What about marriage?

'I want to get married ." I'll never get married!" "He's too young to get married." "They shouldn't get they're all wrong for each other." "He wants to get married, but I don't." "There's no point in getting married—we'll probably just wind up divorced." "I'm so glad I'm not married." "My marriage is my whole life."

I guess I've heard every one of those statements on the subject of marriage. Everyone has an opinion about it. But what I've come to see—after having been married and then single again—is that every marriage is unique and only the people inside a marriage can speak with any authority on it. Also, having experienced both sides of the coin, so to speak, I will say that I found being married to be wonderful, difficult, fulfilling, lonely, and an adventure. And I'll say exactly the same about being single. Because no matter whom you're sharing your life with—one special person or a big family or just a few dear friends—in the end, the one relationship that determines your satisfaction, peace of mind, and sense of purpose and fulfillment is the bond you share with God. That's everyone's primary connection, and the quality of that connection supports and defines every other relationship.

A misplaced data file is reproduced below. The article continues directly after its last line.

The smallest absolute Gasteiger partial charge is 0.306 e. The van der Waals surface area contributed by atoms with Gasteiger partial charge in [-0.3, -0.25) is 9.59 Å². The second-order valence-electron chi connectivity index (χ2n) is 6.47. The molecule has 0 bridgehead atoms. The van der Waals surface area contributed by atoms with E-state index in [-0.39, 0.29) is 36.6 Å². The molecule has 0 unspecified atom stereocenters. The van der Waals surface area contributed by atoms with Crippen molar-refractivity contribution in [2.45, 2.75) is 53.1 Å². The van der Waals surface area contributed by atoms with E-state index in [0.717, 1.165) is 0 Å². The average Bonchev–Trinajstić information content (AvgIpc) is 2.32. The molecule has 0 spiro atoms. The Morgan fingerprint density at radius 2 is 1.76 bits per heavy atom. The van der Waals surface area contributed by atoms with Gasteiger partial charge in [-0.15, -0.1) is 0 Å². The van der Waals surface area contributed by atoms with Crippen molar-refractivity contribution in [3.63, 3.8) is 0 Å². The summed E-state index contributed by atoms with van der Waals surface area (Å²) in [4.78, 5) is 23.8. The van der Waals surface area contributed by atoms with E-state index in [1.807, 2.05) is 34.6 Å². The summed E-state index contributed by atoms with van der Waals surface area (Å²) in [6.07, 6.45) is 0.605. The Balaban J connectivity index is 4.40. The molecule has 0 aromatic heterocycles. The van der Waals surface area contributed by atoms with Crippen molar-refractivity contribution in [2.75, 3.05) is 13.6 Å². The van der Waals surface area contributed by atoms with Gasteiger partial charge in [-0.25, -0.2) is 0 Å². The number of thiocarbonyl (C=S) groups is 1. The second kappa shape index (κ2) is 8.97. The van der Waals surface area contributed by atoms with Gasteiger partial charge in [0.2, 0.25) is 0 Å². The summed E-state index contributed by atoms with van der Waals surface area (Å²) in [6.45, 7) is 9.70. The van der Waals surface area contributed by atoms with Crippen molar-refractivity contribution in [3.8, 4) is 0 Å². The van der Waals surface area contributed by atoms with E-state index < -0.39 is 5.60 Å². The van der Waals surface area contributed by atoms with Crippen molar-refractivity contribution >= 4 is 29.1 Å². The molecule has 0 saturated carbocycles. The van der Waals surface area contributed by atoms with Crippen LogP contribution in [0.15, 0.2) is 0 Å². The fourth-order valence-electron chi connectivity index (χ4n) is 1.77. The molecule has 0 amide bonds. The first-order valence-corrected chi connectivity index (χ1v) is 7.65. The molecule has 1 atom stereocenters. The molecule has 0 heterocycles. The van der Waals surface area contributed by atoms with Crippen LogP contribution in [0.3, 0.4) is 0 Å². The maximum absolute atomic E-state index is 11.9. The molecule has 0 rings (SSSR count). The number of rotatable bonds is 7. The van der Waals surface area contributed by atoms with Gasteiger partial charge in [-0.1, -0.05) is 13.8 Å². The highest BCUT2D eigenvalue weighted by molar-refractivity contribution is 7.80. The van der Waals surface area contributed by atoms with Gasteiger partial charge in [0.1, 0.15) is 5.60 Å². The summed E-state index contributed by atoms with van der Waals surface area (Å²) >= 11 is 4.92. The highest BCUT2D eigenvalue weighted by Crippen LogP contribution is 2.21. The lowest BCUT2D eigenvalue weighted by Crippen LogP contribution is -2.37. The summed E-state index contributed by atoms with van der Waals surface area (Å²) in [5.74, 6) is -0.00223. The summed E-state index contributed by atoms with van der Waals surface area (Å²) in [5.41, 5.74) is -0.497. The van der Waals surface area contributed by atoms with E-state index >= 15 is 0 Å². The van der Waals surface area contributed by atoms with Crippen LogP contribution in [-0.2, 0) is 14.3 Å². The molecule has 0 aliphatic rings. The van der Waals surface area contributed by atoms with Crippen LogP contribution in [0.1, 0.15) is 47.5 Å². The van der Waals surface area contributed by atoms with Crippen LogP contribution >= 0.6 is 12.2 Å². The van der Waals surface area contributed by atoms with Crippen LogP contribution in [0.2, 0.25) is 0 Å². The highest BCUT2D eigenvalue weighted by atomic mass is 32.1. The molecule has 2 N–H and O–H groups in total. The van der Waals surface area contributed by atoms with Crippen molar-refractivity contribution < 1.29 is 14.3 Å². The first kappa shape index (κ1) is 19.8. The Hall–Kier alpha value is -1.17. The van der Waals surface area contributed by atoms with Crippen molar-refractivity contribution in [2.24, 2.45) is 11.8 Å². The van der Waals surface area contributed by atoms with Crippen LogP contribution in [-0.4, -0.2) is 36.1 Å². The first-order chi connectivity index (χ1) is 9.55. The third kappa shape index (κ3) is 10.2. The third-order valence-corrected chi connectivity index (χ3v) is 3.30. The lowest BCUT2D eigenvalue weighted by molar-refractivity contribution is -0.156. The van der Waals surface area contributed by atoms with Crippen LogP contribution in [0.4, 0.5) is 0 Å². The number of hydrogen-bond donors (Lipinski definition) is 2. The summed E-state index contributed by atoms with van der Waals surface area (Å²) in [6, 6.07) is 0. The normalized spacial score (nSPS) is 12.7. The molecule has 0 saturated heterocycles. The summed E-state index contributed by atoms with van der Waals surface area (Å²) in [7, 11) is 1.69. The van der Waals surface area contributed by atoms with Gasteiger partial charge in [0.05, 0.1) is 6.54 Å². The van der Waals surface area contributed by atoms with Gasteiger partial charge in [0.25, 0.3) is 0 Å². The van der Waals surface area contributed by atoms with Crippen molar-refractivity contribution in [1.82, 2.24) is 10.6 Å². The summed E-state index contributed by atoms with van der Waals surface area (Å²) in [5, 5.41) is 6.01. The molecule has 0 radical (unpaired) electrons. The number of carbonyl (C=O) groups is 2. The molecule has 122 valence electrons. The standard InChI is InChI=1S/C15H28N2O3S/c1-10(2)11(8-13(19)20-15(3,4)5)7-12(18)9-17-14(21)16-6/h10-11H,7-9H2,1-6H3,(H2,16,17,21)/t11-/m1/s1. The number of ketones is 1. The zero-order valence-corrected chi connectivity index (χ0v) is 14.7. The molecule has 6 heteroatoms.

Years ago, when I was feeling pretty untethered, searching for a love that would make me feel valued and connected, I came across an article in the Sentinel titled "God is the answer." Sure, I thought. It's always supposed to be God—but what about something I can feel? Nevertheless, I read on and was surprised to find a kindred spirit. The author described the exact feelings of sadness and disconnection I'd been going through. Through her prayers, she discovered that it really was God who was her source of love. And she made that love real in her life.

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May 24, 2004

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